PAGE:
Google will pay $118 million to settle a gender wage gap class-action suit
It must also open its hiring process and pay equity studies to third-party expert reviews.
What you need to know
- Google has agreed to settle a $118 million pay equity class-action suit.
- According to the lawsuit, the company underpays female employees for comparable jobs.
- The settlement covers approximately 15,500 female employees in 236 job titles.
Google has agreed to pay $118 million to settle a class-action lawsuit filed by former female employees who claimed they were paid less for comparable jobs than their male counterparts.
In a press release (opens in new tab), the law firms representing the plaintiffs announced that the affected employees had reached an agreement with Google, subject to preliminary settlement approval by a judge. Google is also required to open up its hiring practices and pay equity studies to independent reviews over the next three years.
"The lawsuit challenged Google’s pay and leveling processes, and Plaintiffs believe these programs will help ensure that women are not paid less than their male counterparts who perform substantially similar work, and that Google’s challenged leveling practices are equitable," the law firms said in the press release.
The lawsuit was filed in 2017 (opens in new tab) by three women who accused Google of underpaying female employees in violation of California's Equal Pay Act. The plaintiffs requested class-action status on behalf of all affected female workers in California, which was granted last year.
During the same year, Google was also ordered by the U.S. Department of Labor to turn over salary records (opens in new tab) for its 2014 pay scale for government review.
The lawsuit covers 15,500 female employees working in California since September 2013. The plaintiffs worked for Google in various capacities for 2.5 to 10.5 years.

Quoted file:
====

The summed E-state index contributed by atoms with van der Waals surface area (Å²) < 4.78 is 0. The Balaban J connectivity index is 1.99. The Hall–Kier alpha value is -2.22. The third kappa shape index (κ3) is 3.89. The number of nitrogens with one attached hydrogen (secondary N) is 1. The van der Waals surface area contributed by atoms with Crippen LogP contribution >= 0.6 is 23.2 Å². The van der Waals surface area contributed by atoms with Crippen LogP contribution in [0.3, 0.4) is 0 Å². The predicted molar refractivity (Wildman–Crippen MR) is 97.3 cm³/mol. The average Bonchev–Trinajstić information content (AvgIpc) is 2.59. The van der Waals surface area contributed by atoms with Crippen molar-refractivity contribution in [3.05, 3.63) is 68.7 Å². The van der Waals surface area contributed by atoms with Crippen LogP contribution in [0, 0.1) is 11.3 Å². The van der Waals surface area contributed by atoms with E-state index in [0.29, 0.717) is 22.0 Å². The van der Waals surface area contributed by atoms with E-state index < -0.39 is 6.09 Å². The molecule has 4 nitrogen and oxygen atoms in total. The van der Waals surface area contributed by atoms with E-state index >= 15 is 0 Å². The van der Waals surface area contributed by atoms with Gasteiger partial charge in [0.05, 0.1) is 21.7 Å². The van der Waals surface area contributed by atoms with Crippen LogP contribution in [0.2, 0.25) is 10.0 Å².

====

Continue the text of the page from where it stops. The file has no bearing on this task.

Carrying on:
"As a woman who's spent her entire career in the tech industry, I'm optimistic that the actions Google has agreed to take as part of this settlement will ensure more equity for women,” said Holly Pease, one of the plaintiffs who left her role as a senior manager at Google. "Google, since its founding, has led the tech industry. They also have an opportunity to lead the charge to ensure inclusion and equity for women in tech."
Android Central has contacted Google for comment and will update this post when we hear back.
The class-action suit is only the latest in a spate of lawsuits targeting the Mountain View-based giant's pay equity practices. According to a report published last year by The Guardian, Google underpaid thousands of employees for years and tried to conceal the issue.
Last December, California's Department of Fair Employment and Housing launched an investigation into Google after receiving multiple complaints about mistreatment of Black female workers.
Lieff Cabraser Heimann & Bernstein LLP and Altshuler Berzon LLP represented the complainants. A judge is set to grant a final settlement approval on June 21.
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Jay Bonggolto always keeps a nose for news. He has been writing about consumer tech and apps for as long as he can remember, and he has used a variety of Android phones since falling in love with Jelly Bean. Send him a direct message via Twitter or LinkedIn.